Pictured here are an Eastern Tiger Swallowtail and a Bumble Bee, dining together amicably at Purple Giant Hyssop (Agastache scrophulariifolia) flowers. This graceful plant is quite an attraction to butterflies and other beneficial pollinators, including many species of bees. They may be seen on a single flower spike drinking contentedly.
Ruby-throated Hummingbirds may also sip nectar from the tiny purple tubular flowers. Although the individual flowers are tiny, they can still accommodate this thirsty, industrious little bird.
Generally blooming from late July or early August through September, like so many other plants this year Purple Giant Hyssop started blooming many weeks earlier than normal, encouraged by the unusually warm temperatures. It started blooming in June, and shows no sign of stopping.
Reaching to a height of two to four feet, Purple Giant Hyssop can tolerate part shade to full sun, and prefers a moist soil. Characteristic of the mint family, this plant has a square stem, and opposite leaves that are fragrant when crushed.
Tiny flowers mass in showy spikes five to six inches long, adorning the candelabra-like plant. As with other mint family members, blooming takes place out over a long period, since the individual flowers on each spike don’t all open at once. The flowers open gradually over a period of several weeks, maximizing the plant’s chances of successful pollination, with the assistance of its insect partners. This long bloom period is good for the pollinators, too, since it offers a continuing supply of food. Individual flowers on the spike open to a tasteful shade of purple when in bloom, and provide a softer background color when the flower is spent.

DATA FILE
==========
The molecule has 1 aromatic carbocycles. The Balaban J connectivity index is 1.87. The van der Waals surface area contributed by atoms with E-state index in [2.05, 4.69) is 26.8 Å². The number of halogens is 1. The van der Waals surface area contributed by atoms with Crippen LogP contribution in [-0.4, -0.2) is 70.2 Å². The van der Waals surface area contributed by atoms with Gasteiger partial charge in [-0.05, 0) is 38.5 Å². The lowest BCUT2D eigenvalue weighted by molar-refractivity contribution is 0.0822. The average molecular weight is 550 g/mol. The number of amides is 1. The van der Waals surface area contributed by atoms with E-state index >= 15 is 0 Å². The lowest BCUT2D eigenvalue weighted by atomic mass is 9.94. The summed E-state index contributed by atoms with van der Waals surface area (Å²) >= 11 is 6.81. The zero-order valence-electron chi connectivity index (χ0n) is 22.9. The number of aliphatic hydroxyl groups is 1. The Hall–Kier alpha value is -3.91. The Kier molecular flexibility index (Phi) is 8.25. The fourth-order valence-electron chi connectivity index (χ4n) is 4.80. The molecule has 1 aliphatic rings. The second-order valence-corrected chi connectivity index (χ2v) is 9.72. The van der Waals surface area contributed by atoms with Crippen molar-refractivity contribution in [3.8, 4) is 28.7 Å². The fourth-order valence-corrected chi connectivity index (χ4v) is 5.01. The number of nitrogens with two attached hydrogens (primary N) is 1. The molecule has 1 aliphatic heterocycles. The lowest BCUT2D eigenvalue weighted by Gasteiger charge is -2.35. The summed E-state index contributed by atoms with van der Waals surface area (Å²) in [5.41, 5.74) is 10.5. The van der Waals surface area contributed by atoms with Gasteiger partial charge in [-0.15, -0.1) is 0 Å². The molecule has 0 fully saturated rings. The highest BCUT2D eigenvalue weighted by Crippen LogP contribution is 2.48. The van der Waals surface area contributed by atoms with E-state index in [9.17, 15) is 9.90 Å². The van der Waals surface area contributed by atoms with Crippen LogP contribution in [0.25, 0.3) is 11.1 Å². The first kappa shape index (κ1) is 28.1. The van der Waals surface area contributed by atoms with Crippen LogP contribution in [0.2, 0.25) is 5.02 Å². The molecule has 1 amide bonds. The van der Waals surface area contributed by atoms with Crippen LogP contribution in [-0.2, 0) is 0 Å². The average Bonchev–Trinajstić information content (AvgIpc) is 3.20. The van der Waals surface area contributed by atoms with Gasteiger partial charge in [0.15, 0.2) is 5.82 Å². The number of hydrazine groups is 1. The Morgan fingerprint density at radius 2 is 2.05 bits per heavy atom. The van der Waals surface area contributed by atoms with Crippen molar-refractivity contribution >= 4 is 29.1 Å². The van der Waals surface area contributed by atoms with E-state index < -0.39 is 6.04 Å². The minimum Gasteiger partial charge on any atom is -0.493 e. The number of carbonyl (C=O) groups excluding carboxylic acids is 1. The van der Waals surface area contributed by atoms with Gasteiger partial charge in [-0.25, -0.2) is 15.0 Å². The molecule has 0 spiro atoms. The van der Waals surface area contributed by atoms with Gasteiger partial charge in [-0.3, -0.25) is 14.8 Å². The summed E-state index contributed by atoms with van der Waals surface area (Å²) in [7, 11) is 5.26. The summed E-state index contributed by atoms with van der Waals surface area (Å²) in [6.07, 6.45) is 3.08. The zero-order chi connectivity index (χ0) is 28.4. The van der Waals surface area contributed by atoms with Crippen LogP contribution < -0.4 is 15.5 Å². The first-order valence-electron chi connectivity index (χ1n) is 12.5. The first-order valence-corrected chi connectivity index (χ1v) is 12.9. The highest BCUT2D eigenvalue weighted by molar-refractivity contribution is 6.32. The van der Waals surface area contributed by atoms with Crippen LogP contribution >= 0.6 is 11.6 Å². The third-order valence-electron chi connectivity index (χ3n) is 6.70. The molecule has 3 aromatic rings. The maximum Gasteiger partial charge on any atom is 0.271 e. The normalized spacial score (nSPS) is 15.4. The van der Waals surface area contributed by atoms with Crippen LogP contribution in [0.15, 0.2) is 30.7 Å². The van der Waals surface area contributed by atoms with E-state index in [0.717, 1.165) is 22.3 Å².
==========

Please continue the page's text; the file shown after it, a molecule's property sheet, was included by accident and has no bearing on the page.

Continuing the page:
If the dry flower spikes are left standing in the garden after the bloom period is finished, you may find that you have an unexpected bonus: a source of food for birds. Local Chickadees and Goldfinches may seek out the seeds that result from flowers pollinated by the summer visits of butterflies and bees. Left in the garden, the flower heads will last through the winter, retaining their shape and form. Purple Giant Hyssop will readily reproduce from seed, so if you prefer that it not spread, deadhead the spent flowers before they produce and release their seeds.
If pale yellow is more your color, there is a close relative, Yellow Giant Hyssop (Agastache nepetoides), with similar characteristics, but pale yellow flowers.
Both Purple and Yellow Giant Hyssop are rated as imperiled species in New Jersey because of their rarity, primarily due to habitat destruction.
Purple Giant Hyssop is easy to grow, and those fragrant leaves make it deer resistant. It is native in the eastern United States from New Hampshire to Georgia, and as far north and west as Ontario province, Minnesota and North Dakota, and south to Kansas, so it has adapted to the growing conditions in this broad area.
Include this plant in your garden, and enjoy the butterflies, birds and bees that visit.
Just found you…looking for Pipevine Swallowtails. Thanks.
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Have one in my yard. Don’t think I planted it in an optimum spot. Gets flowers and bees but haven’t seen any seedlings. It does come back every year though.
In my garden, it seems to take two years or more for a seedling to mature to the flowering stage.